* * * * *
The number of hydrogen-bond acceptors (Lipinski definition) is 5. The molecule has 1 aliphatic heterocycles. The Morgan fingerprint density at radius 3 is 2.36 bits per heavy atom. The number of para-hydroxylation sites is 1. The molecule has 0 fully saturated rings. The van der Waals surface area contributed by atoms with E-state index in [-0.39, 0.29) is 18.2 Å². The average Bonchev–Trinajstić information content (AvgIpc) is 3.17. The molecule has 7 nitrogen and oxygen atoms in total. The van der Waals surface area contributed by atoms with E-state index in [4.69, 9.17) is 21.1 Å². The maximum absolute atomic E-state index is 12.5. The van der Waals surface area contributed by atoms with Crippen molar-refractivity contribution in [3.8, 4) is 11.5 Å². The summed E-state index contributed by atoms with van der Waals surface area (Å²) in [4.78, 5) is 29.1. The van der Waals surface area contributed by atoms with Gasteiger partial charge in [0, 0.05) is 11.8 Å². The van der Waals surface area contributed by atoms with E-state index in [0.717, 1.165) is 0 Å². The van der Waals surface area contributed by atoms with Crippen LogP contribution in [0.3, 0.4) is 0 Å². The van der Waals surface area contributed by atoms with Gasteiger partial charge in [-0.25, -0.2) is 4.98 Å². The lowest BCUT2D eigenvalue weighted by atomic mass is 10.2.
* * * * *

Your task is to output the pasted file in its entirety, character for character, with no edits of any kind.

The number of hydrogen-bond acceptors (Lipinski definition) is 5. The molecule has 1 aliphatic heterocycles. The Morgan fingerprint density at radius 3 is 2.36 bits per heavy atom. The number of para-hydroxylation sites is 1. The molecule has 0 fully saturated rings. The van der Waals surface area contributed by atoms with E-state index in [-0.39, 0.29) is 18.2 Å². The average Bonchev–Trinajstić information content (AvgIpc) is 3.17. The molecule has 7 nitrogen and oxygen atoms in total. The van der Waals surface area contributed by atoms with E-state index in [4.69, 9.17) is 21.1 Å². The maximum absolute atomic E-state index is 12.5. The van der Waals surface area contributed by atoms with Crippen molar-refractivity contribution in [3.8, 4) is 11.5 Å². The summed E-state index contributed by atoms with van der Waals surface area (Å²) in [4.78, 5) is 29.1. The van der Waals surface area contributed by atoms with Gasteiger partial charge in [0, 0.05) is 11.8 Å². The van der Waals surface area contributed by atoms with E-state index in [0.717, 1.165) is 0 Å². The van der Waals surface area contributed by atoms with Crippen LogP contribution in [0.3, 0.4) is 0 Å². The van der Waals surface area contributed by atoms with Gasteiger partial charge in [-0.25, -0.2) is 4.98 Å². The lowest BCUT2D eigenvalue weighted by atomic mass is 10.2.